[March 1, 2010] I’m going to fill up a figurative 12-pack in the three months to come, spotlighting a few of the beers–or at least a few of the breweries–that will be represented on May 22 at the Brattleboro Brewers Festival.
Brattleboro is a vibrant southern Vermont town, well-known for lively weekends like the Strolling of the Heifers in early June and the Brattleboro Literary Festival in early October. So while this is the first beer festival in town, it will surely not be the last. (Actually, an all-organic beer festival may be in the works for later this year.)
Brattleboro is a great beer town, with one brewpub/microbrewery in town, another pub with scores of taps, and any number of restaurants, nightspots and retailers with good selections.
I’ll fill in more details as we go on each week up until May 22. Though the festival spotlight will obviously shine on Vermont and New England beers (some being brewed specifically for the event), selections are coming from all over the nation and abroad, and I’ll try to keep my picks geographically diverse.
That said, I’ve already covered some of the breweries that will be present, both in past TAP Beer of the Week entries (Sierra Nevada and the Huyghe Brewery) and in the piece on Rock Art’s lively Vermonster.
This week’s pick comes from the Allagash Brewing Company in Portland, Maine. Whether the company will pour the Black remains to be seen, but it hardly matters: Allagash is one of the most adventurous breweries on the east coast, and since its first release in 1995 has yet to market a beer that isn’t at least worth trying. Usually they’re worth hunting down, fighting over and hoarding if necessary.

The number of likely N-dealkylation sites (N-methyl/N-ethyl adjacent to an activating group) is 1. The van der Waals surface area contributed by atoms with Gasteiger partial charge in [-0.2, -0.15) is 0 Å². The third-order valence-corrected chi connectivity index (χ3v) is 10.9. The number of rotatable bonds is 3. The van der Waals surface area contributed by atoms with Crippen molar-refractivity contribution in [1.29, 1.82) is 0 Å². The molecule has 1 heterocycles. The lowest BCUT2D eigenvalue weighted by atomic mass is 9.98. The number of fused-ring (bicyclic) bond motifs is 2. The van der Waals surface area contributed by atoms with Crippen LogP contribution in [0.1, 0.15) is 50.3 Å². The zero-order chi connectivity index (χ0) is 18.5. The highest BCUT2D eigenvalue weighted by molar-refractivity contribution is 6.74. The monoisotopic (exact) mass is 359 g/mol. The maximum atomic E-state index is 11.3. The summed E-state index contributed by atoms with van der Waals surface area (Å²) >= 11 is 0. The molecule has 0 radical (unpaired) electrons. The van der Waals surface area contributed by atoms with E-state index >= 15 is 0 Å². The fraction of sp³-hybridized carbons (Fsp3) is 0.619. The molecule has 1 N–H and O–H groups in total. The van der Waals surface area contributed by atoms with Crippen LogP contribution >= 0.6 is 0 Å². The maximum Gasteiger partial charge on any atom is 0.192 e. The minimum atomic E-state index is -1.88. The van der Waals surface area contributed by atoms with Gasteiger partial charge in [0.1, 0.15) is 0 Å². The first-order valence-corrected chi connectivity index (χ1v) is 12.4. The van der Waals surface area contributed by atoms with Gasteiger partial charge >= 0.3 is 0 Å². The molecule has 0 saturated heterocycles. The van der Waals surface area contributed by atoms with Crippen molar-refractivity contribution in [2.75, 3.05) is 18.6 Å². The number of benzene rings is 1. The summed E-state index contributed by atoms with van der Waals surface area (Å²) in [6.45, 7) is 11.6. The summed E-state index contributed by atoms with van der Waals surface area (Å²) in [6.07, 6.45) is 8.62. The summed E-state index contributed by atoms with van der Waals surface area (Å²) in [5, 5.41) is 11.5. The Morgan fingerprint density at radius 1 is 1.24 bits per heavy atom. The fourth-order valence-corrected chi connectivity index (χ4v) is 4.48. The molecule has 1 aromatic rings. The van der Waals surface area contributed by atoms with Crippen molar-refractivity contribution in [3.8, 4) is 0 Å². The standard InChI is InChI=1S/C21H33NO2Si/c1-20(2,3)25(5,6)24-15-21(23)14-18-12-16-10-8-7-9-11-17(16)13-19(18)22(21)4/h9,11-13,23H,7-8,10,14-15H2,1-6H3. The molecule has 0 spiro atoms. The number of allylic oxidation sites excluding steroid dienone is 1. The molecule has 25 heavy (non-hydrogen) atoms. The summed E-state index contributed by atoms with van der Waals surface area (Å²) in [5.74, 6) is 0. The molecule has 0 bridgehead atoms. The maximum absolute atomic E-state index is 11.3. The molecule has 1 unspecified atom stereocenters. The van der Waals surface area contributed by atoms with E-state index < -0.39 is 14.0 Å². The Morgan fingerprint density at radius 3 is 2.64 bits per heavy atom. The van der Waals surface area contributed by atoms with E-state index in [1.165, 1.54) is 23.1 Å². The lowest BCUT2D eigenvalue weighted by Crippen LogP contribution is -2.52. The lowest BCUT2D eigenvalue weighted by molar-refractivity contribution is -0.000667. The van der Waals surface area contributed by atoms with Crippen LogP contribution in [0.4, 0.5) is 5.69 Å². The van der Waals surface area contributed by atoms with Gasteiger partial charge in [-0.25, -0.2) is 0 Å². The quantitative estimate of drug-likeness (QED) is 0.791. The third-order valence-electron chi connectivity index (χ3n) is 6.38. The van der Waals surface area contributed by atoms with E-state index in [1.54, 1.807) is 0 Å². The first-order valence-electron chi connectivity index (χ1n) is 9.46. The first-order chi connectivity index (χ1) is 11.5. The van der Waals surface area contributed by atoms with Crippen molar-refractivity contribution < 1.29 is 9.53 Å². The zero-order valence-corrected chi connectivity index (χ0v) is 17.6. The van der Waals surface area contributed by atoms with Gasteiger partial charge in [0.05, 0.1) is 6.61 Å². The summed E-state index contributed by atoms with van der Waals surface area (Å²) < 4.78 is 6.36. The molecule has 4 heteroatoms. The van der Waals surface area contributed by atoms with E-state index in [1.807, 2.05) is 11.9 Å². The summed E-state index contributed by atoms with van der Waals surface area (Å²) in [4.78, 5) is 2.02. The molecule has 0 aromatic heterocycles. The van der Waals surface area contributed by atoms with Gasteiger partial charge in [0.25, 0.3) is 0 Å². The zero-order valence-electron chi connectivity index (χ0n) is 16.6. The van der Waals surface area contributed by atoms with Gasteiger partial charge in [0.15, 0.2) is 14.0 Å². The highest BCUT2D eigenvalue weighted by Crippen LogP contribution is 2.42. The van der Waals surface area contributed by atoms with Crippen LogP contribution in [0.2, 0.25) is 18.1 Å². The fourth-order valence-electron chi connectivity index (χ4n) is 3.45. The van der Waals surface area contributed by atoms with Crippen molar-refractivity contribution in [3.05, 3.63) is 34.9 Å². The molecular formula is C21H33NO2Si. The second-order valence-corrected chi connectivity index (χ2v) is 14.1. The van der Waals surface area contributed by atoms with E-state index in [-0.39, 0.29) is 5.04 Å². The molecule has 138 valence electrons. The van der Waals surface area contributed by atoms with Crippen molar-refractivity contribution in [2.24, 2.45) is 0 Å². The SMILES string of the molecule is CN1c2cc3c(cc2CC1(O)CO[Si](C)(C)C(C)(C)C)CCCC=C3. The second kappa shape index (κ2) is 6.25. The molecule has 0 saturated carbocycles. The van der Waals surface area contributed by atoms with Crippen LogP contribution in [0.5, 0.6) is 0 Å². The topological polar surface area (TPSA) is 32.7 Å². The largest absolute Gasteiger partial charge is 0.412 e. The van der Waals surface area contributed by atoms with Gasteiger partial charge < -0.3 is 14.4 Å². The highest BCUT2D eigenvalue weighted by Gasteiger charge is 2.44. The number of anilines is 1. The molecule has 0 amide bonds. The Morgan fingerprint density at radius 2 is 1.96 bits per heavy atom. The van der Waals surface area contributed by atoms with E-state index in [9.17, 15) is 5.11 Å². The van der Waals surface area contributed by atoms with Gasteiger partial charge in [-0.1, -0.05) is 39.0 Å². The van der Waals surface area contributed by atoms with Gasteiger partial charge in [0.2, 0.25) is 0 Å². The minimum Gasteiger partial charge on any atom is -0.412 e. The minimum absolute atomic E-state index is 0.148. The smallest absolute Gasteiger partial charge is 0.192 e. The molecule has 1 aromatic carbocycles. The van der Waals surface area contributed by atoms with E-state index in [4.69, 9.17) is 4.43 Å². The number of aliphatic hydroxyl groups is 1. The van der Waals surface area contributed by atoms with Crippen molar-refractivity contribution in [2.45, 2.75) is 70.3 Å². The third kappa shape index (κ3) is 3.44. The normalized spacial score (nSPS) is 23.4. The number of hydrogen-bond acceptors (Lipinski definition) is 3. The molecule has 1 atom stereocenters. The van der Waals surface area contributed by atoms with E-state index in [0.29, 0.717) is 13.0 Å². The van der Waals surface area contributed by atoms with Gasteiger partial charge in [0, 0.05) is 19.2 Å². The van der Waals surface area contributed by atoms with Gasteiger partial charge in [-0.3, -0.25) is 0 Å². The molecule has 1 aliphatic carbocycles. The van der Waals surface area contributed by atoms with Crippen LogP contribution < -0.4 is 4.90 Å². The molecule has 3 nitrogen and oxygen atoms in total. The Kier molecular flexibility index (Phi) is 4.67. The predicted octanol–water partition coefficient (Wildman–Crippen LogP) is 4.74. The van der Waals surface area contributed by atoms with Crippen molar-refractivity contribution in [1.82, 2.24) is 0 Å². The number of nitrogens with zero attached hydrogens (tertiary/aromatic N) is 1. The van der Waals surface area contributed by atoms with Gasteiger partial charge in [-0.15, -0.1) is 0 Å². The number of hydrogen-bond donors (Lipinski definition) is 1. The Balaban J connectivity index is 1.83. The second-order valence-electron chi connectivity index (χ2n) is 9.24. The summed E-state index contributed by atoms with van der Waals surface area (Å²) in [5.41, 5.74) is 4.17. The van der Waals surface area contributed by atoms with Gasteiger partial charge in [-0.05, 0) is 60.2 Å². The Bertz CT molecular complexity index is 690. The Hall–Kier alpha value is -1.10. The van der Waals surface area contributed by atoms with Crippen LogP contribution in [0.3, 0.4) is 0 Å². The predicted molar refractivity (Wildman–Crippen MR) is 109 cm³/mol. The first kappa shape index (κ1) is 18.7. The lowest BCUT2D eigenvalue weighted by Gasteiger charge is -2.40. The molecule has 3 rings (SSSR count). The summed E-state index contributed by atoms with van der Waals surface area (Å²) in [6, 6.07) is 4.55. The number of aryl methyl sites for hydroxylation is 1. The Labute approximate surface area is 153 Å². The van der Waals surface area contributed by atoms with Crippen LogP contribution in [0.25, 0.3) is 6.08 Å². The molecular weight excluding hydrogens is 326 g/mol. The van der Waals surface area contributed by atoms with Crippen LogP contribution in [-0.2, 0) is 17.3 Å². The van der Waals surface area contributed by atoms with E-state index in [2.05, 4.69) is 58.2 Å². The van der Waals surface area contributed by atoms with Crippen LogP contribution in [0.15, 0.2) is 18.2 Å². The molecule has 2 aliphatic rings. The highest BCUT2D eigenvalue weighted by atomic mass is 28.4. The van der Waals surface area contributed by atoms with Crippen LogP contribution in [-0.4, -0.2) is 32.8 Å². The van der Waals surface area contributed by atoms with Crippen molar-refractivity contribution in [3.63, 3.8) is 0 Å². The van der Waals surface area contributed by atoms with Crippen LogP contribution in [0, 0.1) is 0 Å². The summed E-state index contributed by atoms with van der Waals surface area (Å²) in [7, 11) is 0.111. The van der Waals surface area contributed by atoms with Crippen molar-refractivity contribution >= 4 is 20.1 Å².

At base is founder Rob Tod’s love for traditional Belgian beers–which are traditionally all over the stylistic map. So from cellared and barrel-aged beers, brews made with grapes, sweet potatoes, pepper and exotic spicing, bottles corked with the méthode champenoise, and beers fermented with multiple yeasts, including a proprietary Brettanomyces stain, Allagash continues exploring ways to head right over the boundaries.
The Black is a pretty good example of this, since a Belgian-style stout is an anomaly to begin with. It’s possible to find stouts in Belgium, but they’re usually not Belgian. Sure, there are a few–Ellezelloise Hercules Stout, Buffalo Stout, Troubadour Obscura–not that I’ve ever tracked these down.
But a stout is just an ale, after all, with roasted malts giving the beer its signature chocolate and coffee aromas. The Black, which pours out as opaque as advertised, fulfills expectations with a full-bodied aroma.
Then the Allagash fun begins, adding German barley to the pot, oats, torrified wheat, Belgian dark candi (a caramelized sugar), along with the house Belgian yeast strain.
The end result is a sturdy but highly quaffable beer, creamy and toasty sweet, but with a nice roast edge and all sorts of flavors swirling through the finish. It’s not only a tasty beer, but an intriguing one as well. It raises questions, as well as one’s spirits. The main question being: Where do I find the version of the Black aged in bourbon barrels?
Name: Allagash Black
Brewer: Allagash Brewing Company, Portland, Maine
Availability: Year-round, 25 states
For More Information: allagash.com